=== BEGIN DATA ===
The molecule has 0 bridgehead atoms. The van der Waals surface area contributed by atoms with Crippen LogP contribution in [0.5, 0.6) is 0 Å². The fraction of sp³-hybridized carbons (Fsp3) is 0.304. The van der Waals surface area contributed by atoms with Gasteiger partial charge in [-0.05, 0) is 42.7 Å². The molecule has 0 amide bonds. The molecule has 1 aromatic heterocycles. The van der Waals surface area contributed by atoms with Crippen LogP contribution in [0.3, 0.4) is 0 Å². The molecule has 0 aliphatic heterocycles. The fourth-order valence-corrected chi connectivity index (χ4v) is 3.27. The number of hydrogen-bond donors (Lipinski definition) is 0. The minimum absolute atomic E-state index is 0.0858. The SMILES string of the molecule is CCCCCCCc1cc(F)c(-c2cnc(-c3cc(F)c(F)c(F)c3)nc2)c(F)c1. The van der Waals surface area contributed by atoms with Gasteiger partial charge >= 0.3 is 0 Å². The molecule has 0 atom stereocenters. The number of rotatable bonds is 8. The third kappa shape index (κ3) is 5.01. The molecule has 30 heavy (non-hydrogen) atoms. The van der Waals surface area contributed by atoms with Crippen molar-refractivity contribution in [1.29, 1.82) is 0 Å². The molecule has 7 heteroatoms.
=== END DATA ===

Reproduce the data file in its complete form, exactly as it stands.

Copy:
The molecule has 0 bridgehead atoms. The van der Waals surface area contributed by atoms with Crippen LogP contribution in [0.5, 0.6) is 0 Å². The fraction of sp³-hybridized carbons (Fsp3) is 0.304. The van der Waals surface area contributed by atoms with Gasteiger partial charge in [-0.05, 0) is 42.7 Å². The molecule has 0 amide bonds. The molecule has 1 aromatic heterocycles. The van der Waals surface area contributed by atoms with Crippen LogP contribution in [0.3, 0.4) is 0 Å². The molecule has 0 aliphatic heterocycles. The fourth-order valence-corrected chi connectivity index (χ4v) is 3.27. The number of hydrogen-bond donors (Lipinski definition) is 0. The minimum absolute atomic E-state index is 0.0858. The SMILES string of the molecule is CCCCCCCc1cc(F)c(-c2cnc(-c3cc(F)c(F)c(F)c3)nc2)c(F)c1. The van der Waals surface area contributed by atoms with Gasteiger partial charge >= 0.3 is 0 Å². The molecule has 0 atom stereocenters. The number of rotatable bonds is 8. The third kappa shape index (κ3) is 5.01. The molecule has 30 heavy (non-hydrogen) atoms. The van der Waals surface area contributed by atoms with Crippen molar-refractivity contribution in [1.29, 1.82) is 0 Å². The molecule has 7 heteroatoms.